Infrastructure and Cloud for Enthusiasts

[blog 018]# git commit

Cloud Director – Tenant Kubernetes Troubleshooting

Recently in my professional life I have been working through the product development process to allow customers to deploy Kubernetes Container Clusters within their Cloud Director tenancies leveraging the Tanzu Container Service Extension.

As a quick recap the Container Service Extension automates the instantiation of the ephemeral vApp in the customers tenancy which in turn deploys the Kubernetes control plane and worker nodes, and ingress and nat services from NSX ALB.

The requirements for deploying container workloads within a tenancy are the following,

  • A customer tenancy with a Provider Gateway, NSX Edge Gateway and Overlay Networks,
  • NSX ALB with a shared or dedicated Service Engine for the customer tenancy,
  • The T1 gateway must have load balancing services enabled,
  • Customer overlay networks must be able to route and resolve the Cloud Director endpoint.

The following diagram illustrates the high level networking requirements for Container Clusters.

Figure 1 – Example Customer Tenancy High Level Networking

In this blog I would like to cover trouble shooting that maybe required within the customers tenancy if a Kubernetes Container Cluster won’t deploy.

Trouble Shooting with the Ephemeral vApp

NSX DFW and Datacenter Groups

The purpose of the Ephemeral vApp is essentially deploy the control plane and worker nodes for the container cluster, and the automated process is similar to deploying TKGm cluster. The main difference is that instead of having a VM with all the required deployment packages already installed, the Ephemeral vApp downloads items such as capvcd, clusterd, kubectl and docker from Github repositories.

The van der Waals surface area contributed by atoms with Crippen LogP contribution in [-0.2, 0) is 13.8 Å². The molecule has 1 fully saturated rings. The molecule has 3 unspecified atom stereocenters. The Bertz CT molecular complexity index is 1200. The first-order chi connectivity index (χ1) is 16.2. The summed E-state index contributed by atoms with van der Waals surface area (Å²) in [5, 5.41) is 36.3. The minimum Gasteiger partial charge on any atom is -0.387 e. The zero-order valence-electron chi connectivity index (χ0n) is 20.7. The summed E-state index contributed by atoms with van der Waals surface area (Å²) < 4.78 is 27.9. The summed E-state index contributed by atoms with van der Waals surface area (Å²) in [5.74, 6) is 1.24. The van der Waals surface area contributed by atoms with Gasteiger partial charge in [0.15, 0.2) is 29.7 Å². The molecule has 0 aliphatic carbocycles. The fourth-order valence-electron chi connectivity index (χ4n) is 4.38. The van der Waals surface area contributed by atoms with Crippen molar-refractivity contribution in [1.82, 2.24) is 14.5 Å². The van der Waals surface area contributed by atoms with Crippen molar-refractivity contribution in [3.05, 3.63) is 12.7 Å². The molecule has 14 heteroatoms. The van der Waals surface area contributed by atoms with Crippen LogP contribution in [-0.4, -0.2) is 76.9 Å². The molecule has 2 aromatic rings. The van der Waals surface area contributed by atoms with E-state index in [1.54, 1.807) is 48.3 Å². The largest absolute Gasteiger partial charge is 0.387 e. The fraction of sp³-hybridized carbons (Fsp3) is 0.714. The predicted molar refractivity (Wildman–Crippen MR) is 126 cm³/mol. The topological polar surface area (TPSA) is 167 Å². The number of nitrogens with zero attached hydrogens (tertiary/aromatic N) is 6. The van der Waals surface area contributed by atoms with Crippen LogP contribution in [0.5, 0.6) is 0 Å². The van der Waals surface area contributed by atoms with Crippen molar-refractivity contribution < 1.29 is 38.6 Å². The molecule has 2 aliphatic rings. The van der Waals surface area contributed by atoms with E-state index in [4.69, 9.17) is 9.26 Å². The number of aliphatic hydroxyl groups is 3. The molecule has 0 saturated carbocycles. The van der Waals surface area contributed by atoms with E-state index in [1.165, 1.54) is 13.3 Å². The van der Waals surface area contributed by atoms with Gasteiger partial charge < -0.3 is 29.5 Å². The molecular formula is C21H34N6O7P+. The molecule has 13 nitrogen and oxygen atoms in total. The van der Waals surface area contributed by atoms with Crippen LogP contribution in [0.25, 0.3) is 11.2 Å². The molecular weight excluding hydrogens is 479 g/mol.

If you have a customer tenancy that has datacenter groups, DFW enable and NSX 4.x there is chance that the “DefaultMacliciousIpGroup” in NSX will block access to sites such as Github and Microsoft Services.

On the Ephemeral vApp if you tail /var/log/cloud-final.err you will see errors where the vApp cannot download the YAML components from Github and connectivity to “” is not reachable. This is due to NSX blocking the URL as being a malicious IP. Allow the IP within NSX as an exception.

Figure 2 – Example of URL blocking by NSX
Figure 3 – Example Malicious IP Blocked.
Figure 4 – Adding Exception to IP.
Checking for failed deployment of Container Clusters

If you are not seeing any errors within the /var/log/cloud-final.err logs check the deployment control plane for any errors by checking the availability of the bootstrap cluster.

This can be done using the following command on the ephemeral vApp. Note to get the root password check the guest customization of the vApp VM.